At golf’s highest level, minor details matter more than ever. Subtle changes to swing weight, shaft length or lie angle on a set of irons can have a significant effect on impact location, which is directly tied to overall consistency.
And when you’re talking about a single shot being the difference between making the weekend or finishing T10 versus T20, it’s important to know how spec changes can affect your game. The best way to ensure your clubs are properly fit to your swing is to see a club-fitter before making adjustments.
Elite ball-strikers, like Matthew Wolff, can make swing adjustments to match a spec change, but even the best in the world will eventually start to notice something is amiss — especially if they’ve been working with an instructor who has them swinging a certain way.
Noted golf instructor George Gankas experienced this first hand while working with Wolff. After departing Oklahoma State as one of the school’s most decorated players, the 20-year-old chose to make a change to his clubs, shortening them three-quarters of an inch.
Wolff went on to win the 3M Open and earn his PGA Tour card straight out of school, but it wasn’t long after the victory that he started to notice a left miss creeping into his game, along with an inability to turn through the ball when he didn’t flex his knees more through impact.
That’s when Gankas gave Wolff’s club a once-over and noticed the spec change.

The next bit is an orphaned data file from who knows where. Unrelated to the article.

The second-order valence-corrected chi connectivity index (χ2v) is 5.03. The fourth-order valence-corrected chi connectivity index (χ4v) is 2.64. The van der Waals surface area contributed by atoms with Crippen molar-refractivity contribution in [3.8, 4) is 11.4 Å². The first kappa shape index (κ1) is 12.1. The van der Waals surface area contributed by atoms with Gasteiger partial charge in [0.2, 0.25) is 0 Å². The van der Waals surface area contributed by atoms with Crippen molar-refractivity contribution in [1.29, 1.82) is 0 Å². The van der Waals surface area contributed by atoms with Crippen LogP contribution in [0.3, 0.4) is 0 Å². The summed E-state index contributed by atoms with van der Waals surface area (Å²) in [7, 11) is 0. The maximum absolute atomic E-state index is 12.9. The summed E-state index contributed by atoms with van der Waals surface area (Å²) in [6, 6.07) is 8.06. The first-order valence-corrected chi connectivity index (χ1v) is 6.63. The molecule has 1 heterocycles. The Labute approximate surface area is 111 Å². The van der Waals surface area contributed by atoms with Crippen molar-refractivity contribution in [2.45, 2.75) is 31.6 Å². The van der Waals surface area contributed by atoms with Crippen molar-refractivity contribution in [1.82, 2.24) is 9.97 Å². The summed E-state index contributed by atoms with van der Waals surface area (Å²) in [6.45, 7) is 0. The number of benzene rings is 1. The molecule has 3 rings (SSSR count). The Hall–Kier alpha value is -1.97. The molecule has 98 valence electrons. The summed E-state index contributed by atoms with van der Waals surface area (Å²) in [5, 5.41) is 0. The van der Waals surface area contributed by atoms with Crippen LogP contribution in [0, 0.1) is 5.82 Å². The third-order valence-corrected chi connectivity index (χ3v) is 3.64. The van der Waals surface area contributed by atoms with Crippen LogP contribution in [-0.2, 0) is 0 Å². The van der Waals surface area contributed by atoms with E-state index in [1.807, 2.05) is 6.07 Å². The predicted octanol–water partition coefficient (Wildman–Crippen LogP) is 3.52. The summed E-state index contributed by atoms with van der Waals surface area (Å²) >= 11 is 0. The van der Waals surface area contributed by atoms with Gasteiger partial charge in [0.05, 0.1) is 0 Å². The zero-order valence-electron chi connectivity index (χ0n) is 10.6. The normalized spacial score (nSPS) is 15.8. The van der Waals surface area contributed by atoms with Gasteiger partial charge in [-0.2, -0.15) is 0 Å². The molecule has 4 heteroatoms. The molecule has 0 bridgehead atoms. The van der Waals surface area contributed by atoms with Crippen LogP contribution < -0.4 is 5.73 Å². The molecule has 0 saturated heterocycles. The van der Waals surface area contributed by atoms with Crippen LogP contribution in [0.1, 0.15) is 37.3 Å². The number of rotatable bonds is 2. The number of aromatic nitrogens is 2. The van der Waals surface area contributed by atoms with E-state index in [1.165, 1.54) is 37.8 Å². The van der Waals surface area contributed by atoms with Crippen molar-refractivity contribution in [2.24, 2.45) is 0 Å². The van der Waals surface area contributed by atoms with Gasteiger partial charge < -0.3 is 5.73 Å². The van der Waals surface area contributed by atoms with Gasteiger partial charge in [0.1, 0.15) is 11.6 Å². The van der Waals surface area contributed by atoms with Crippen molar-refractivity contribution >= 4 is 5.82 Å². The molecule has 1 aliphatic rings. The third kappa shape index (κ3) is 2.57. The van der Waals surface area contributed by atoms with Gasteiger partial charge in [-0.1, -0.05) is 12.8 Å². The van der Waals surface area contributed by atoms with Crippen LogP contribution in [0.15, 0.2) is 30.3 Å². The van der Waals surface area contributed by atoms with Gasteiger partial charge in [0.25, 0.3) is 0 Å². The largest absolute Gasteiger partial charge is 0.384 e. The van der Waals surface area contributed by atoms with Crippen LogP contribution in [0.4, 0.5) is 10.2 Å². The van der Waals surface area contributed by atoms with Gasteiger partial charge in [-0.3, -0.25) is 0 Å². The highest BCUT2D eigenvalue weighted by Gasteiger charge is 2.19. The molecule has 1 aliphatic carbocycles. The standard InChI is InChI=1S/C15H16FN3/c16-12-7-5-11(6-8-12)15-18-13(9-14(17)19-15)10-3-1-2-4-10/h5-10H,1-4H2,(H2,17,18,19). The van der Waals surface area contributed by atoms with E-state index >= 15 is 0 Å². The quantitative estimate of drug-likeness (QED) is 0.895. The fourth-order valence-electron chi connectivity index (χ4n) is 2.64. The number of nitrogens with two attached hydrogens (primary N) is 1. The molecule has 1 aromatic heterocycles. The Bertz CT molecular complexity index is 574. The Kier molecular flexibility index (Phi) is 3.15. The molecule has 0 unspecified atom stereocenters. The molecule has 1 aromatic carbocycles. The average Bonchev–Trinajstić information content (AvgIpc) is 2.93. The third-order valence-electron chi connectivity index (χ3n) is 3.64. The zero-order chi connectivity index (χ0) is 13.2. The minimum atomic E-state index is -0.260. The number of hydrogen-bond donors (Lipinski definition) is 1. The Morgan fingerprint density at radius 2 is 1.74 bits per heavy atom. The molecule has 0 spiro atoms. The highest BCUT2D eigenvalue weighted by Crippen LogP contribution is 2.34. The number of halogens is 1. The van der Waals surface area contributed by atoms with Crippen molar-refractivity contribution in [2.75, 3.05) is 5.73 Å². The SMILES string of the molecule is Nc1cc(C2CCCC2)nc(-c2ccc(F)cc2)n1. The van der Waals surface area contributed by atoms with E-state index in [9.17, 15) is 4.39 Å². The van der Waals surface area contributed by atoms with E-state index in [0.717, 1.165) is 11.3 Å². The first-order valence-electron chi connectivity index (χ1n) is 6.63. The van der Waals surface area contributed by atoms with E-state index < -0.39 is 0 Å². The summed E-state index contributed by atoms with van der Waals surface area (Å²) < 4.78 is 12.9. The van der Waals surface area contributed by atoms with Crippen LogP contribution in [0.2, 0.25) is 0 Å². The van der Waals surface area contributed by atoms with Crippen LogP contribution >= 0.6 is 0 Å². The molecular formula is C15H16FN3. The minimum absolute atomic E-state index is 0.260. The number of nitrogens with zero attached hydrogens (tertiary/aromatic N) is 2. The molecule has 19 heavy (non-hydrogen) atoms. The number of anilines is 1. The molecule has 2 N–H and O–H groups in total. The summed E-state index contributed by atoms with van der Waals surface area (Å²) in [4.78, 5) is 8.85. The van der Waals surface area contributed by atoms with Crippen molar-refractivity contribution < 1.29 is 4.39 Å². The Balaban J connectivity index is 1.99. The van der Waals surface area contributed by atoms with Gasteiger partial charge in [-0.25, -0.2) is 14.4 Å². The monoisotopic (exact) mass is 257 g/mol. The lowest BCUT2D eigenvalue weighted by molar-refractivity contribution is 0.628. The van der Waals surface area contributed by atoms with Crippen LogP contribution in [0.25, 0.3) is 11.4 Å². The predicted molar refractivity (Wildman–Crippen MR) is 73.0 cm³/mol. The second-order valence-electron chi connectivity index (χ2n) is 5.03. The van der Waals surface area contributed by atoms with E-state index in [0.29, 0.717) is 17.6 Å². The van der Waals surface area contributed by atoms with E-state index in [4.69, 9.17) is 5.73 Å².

“I said, ‘Let me have your club.'” Gankas recounted on GOLF’s Fully Equipped podcast. “I set up in his feet and was all, ‘What the hell is this?’ I said, ‘Dude, your clubs are like an inch short.’ And who am I to say that’s not right. But people say, ‘Oh you’re going to hurt his back.’ I’m like, listen, I’m not going to do s***. He’s the one who shortened his clubs, and that’s the fact why he’s not getting through it. And then all of a sudden he’s playing good, so what are you going to say? So you’re caught in the middle.”
Gankas, who preaches standing tall and rotating through impact, purposely wanted Wolff’s clubs to be longer to ensure he was generating efficient speed through the ball.
“I think it’s so important that you get your clubs done right,” Gankas said. “The balance points are huge for me. You can’t turn when the clubs are too short. If you have offset balance points — meaning the back of your armpits aren’t over the balls of your feet — and you try to finish the turn, you’re going to fall on your face.
“… A lot of people get steep in transition and don’t rotate through the ball because their clubs aren’t fit right. People look at it as a mechanical error, where I look at it as a club error.”
Prior to leaving for Asia, Wolff commented to Gankas that he needed to start rotating through the ball to minimize the left miss. Instead of doing anything mechanical, Wolff went back to the longer shaft length he’d been working on during his time with Gankas. The minor change solved all of his problems.
“He got new clubs to where the length is there,” said Gankas, “and he’s turning through it so much better.”